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Lum'en af Laurent Genefort

Lum'en (udgave 2015)

af Laurent Genefort (Auteur)

MedlemmerAnmeldelserPopularitetGennemsnitlig vurderingSamtaler
1111,423,350 (3)Ingen
Forfattere:Laurent Genefort (Auteur)
Info:Le Bélial (2015), 320 pages
Samlinger:Own, eBook, Skal læses

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Lum'en af Laurent Genefort


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This was my first encounter with French SF-author Laurent Genefort's works. The man has been writing SF-stories for many years and the Mois de l'imaginaire (see the Facebook-page, at least for 2017, unless they'll keep it, here) was an excellent incentive to buy one of his books. [b:Lum'en|33178743|Lum'en|Laurent Genefort|https://images.gr-assets.com/books/1488205643s/33178743.jpg|45575544]'s story looked the most promising to me: the colonisation of a planet far away in the galaxy, yet retaining a link with Mother Earth for supplies and other goods.

Garance is the only planet among six to be habitable. For many years, humans have colonised the place, building a civilisation, relying on food and other supplies from Mother Earth. Until at some point, independence crept in and the "magnéto-lanceur" (a sort of launch device) was destroyed, resulting in cutting the links with Mother Earth. Now, the colonisers had to rely on their own, start cultivating the soil and what not, grow their own food.

Of course, as you can imagine, back at Mother Earth, those in charge of the colonising project (DeMeTer) were not happy about this development, this change, this rebellion. So they sent envoys to examine what was going on, why it happened, and thus try to bring the colonisers "to their senses".

The planet, Garance, has its own fauna and flora. The six stories, all independent yet related and linked (they are chronologically linked), tell of the lives of the colonisers, their encounters with the local fauna and flora (and trying to establish communication with said fauna, pilas). Meanwhile, there's a entity (Lum'en, hence the title of the book) below ground that seeks to establish connection with the colonisers, but as they have installed civilisation with roads and what not (including robots/drones doing the hard work, constructing, extracting minerals, ...), the concrete roads block any efforts to let the two parties approach each other.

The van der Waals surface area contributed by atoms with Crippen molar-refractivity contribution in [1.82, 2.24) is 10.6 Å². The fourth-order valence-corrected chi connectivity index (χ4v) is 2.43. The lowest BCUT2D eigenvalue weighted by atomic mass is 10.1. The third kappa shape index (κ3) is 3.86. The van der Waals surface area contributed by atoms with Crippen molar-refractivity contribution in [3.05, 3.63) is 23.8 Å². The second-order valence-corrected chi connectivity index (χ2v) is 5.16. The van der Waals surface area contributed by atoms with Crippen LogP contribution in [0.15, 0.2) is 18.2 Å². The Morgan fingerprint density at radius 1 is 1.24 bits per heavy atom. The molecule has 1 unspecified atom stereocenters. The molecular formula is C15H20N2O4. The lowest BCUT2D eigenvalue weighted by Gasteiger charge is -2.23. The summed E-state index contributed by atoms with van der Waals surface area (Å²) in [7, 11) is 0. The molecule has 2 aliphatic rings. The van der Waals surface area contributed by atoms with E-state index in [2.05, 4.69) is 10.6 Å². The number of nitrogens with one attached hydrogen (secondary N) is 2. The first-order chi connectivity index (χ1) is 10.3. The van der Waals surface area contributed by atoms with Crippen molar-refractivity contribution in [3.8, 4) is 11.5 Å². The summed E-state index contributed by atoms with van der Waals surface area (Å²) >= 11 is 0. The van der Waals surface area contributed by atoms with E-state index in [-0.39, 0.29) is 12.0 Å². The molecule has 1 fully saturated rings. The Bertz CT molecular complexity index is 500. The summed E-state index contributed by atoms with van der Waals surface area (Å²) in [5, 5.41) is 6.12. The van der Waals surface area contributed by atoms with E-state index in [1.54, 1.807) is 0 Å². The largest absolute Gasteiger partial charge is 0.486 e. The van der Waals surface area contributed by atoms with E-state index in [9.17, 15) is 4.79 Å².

As you can imagine with humanity, the stories also deal with political struggles (one faction against the other, fighting for supremacy - for the greater good of all?), religion/spirituality (seeing the local fauna as gods, for example), ... One of the envoys was sent over as negotiator to start peace negotiations (à la Israel vs Palestine). He didn't want military protection, so as not to attract too much attention to his mission and person. A simple police-woman would suffice, but it would be one tough lady, who would soon enough aid him in his visits. Of course, not everyone is satisfied with his coming and will try to get rid of him, despite him sending reports to his employer (DeMeTer, the organisation that set up the colonisation project).

And as you can imagine with humanity, when a forced rescue mission is due (to drop the rescued ones elsewhere, obviously), nature can reclaim its territory and possessions. Man-made constructions and products are left to rot, deteriorate, ... However, I didn't fully understand why Lum'en, somehow saved from the concrete by a stubborn kid, who eventually, as almost sole survivor lost his life doing a final act for nature, set for space itself. To go and seek the humans that once colonised its planet? To enjoy freedom?
The pilas apparently, over the course of a very long period, became very intelligent and managed to build vessels and what not. That too was a little weird for me, a bit too easy to seek an ending.

I've got mixed feelings about the book. The story/ies take place in a vast area of space, if only on one habitable planet (one gas planet, the other 5 were terrestrial ones) - Garance -, with its own fauna and flora and what not. Geneforts writing style isn't as accessible as you'd wish, as is some vocabulary (evidently). It takes some time to get into the story (overall), but once in, it's relatively smooth reading. It was, on the other hand, not always easy to sympathise with the characters, which may be a weak point in Genefort's writing. Something I've read in other reviews and of (some of) his other books.

So, in short: good ideas, interesting world, but the story overall not as exciting as it could have been. Not sure if I'll read another Genefort any time soon, though, and that's partly due to my large TBR-pile.

( )
  TechThing | Jan 22, 2021 |
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